December 25, 2010 Posted by | Aging, Alzheimer's, Cancer, Capsaicin - chillis, Chocolate, Cholesterol, Curcumin - turmeric, CVD - cardiovascular disease, Diabetes, Diet, Fibre, Fish, Fish oil, Glycemic index, Grapefruit, Green Tea, Health, Multiple sclerosis, Obesity, Olive oil, Omega-3, Omega-6, Parkinson's, Pomegranate, Stroke, Success, Vitamin C - ascorbic acid, Weight management, Whole grain | Leave a comment

Fat kids v teen heart risk.

A study in the UK has looked at over 5,200 children, to see whether being overweight at age 9-12 is associated with cardiovascular risk factors at age 15-16. It also investigated whether body mass index (BMI) is useful, or whether other measures are better.

Dr Debbie A Lawler and colleagues took measurements of BMI, waist circumference and fat/lean mass by dual energy x-rays at start point and end point. For 75% of the children, the start was before age 10.

At the end, at age 15-16, a wide range of risk markers associated with cardiovascular disease (CVD) were measured.

Different detailed results were found for boys and for girls. However, in general, those overweight at the start point were at higher risk  of factors linked to CVD. (The ‘overweight’ definition used was that of the International Obesity Task Force.)

The following risk factors were all predicted – high systolic blood pressure, high ‘bad’ LDL cholesterol, low ‘good’ HDL cholesterol, high triglycerides, high insulin in blood. BMI was linked to high fasting glucose levels in boys only, and risk for some of the others was worse in boys than girls.

Diastolic blood pressure at the end was not predicted by BMI at the start measurement.

Girls who went from overweight at the first point into the normal range by the end were found to have no more risk than those girls in the normal range at both times. However, boys who improved their weight status also improved their risk profile, but it remained poorer than those in the normal range at both times.

Finally, the team found that although BMI is much criticised, it was as good a predictor as the other two methods, even the very precise x-ray method. So BMI was validated as a simple and easy way to predict a child’s future health profile.

November 28, 2010 Posted by | BMI - body mass index, Child Health, Cholesterol, CVD - cardiovascular disease, Gender, Health, High blood pressure, Metabolic syndrome, Obesity, Success, Waist circumference, Weight management | Leave a comment

Exercise v diabetes.

Dr Timothy S Church reported in the Journal of the American Medical Association that a combination of resistance and aerobic exercise of around 140 minutes per week was successful in improving a key marker in type 2 diabetics already on medication.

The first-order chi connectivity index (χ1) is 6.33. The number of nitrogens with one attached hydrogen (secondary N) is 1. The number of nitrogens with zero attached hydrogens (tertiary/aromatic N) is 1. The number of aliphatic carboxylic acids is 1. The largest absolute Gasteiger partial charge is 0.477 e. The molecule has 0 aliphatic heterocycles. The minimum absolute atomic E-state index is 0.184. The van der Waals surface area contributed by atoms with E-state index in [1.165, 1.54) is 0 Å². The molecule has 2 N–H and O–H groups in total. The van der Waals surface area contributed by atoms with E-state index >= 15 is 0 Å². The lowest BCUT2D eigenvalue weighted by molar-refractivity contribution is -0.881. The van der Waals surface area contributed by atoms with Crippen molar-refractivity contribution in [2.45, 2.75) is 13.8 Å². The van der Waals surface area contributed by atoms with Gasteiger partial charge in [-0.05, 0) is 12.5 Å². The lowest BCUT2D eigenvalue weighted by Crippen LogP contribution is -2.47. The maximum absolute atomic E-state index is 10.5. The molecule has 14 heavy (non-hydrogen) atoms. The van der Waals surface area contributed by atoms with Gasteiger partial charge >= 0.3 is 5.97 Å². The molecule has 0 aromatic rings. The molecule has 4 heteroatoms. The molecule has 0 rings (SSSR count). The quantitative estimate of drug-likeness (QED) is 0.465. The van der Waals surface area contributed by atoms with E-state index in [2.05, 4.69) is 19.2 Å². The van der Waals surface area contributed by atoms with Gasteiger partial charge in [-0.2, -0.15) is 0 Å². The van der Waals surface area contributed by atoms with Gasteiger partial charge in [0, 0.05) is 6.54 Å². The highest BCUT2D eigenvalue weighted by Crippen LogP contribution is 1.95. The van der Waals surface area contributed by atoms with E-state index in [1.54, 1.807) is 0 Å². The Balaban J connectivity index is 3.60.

262 sedentary men and women, average age 56, were randomly allocated to one of – a control group (no exercise), resistance training, aerobic training, and combined resistance and aerobic training.

The resistance training group exercised 3 times a week. The aerobic group did enough exercise to burn 12 kcal per kilo of bodyweight per week. The combined group did aerobics to expend 10 kcal per kilo per week plus 2 sessions of resistance training, which totalled around 140 minutes. This is fairly close to 2008 guidelines of 150 minutes of exercise per week.

The program ran for 9 months, and medicine continued to be used as prescribed by a physician.

Compared to controls, the other groups decreased waist circumference by around and inch. The resistance training group lost 3.1 lbs of fat, while the combination group lost 3.7 lbs of fat (both retaining lean tissue unchanged).

The key outcome measure was glycated hemoglobin (HbA1C). This is a measure of the long term average level of blood sugar.

While the resistance-only and aerobics-only groups had lower values of HbA1C than controls, these were not great enough to be statistically significant, so these forms of exercise on their own don’t have enough impact.

For the combined exercise group, the cut in HbA1C compared to controls was big enough to be significant. This supports the 2008 guidelines, that a mix of both at around 150 minutes per week is beneficial.

During the study, the control group increased its use of diabetic medicines, while in the combined exercise group the use of medication to treat diabetes dropped.

November 26, 2010 Posted by | Diabetes, Exercise, Success, Waist circumference, Weight management | Leave a comment